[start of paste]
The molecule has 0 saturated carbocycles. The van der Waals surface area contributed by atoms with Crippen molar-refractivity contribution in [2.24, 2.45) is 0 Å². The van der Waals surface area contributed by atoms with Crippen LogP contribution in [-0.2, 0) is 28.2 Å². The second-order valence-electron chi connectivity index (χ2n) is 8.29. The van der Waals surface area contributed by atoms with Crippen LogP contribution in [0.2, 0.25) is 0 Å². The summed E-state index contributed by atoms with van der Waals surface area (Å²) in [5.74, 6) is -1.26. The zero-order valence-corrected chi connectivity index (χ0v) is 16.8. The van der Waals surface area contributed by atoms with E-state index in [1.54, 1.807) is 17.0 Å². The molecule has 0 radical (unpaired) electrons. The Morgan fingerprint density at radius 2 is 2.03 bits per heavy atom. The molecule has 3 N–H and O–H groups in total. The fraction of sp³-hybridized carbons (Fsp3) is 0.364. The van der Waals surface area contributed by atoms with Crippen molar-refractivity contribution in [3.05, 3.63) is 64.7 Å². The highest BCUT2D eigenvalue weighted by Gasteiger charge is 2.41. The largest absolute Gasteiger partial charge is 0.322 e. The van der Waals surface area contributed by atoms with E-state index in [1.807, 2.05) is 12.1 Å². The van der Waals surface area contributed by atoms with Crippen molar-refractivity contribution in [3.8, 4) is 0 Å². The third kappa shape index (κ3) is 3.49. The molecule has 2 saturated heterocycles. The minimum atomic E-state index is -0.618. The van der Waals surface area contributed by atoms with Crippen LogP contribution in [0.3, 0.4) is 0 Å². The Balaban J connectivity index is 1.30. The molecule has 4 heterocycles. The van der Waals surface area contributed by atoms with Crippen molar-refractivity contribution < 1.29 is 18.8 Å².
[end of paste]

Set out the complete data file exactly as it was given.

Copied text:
The molecule has 0 saturated carbocycles. The van der Waals surface area contributed by atoms with Crippen molar-refractivity contribution in [2.24, 2.45) is 0 Å². The van der Waals surface area contributed by atoms with Crippen LogP contribution in [-0.2, 0) is 28.2 Å². The second-order valence-electron chi connectivity index (χ2n) is 8.29. The van der Waals surface area contributed by atoms with Crippen LogP contribution in [0.2, 0.25) is 0 Å². The summed E-state index contributed by atoms with van der Waals surface area (Å²) in [5.74, 6) is -1.26. The zero-order valence-corrected chi connectivity index (χ0v) is 16.8. The van der Waals surface area contributed by atoms with E-state index in [1.54, 1.807) is 17.0 Å². The molecule has 0 radical (unpaired) electrons. The Morgan fingerprint density at radius 2 is 2.03 bits per heavy atom. The molecule has 3 N–H and O–H groups in total. The fraction of sp³-hybridized carbons (Fsp3) is 0.364. The van der Waals surface area contributed by atoms with Crippen molar-refractivity contribution in [3.05, 3.63) is 64.7 Å². The highest BCUT2D eigenvalue weighted by Gasteiger charge is 2.41. The largest absolute Gasteiger partial charge is 0.322 e. The van der Waals surface area contributed by atoms with E-state index in [1.807, 2.05) is 12.1 Å². The van der Waals surface area contributed by atoms with Crippen molar-refractivity contribution in [3.8, 4) is 0 Å². The third kappa shape index (κ3) is 3.49. The molecule has 2 saturated heterocycles. The minimum atomic E-state index is -0.618. The van der Waals surface area contributed by atoms with Crippen LogP contribution in [0.3, 0.4) is 0 Å². The Balaban J connectivity index is 1.30. The molecule has 4 heterocycles. The van der Waals surface area contributed by atoms with Crippen molar-refractivity contribution < 1.29 is 18.8 Å².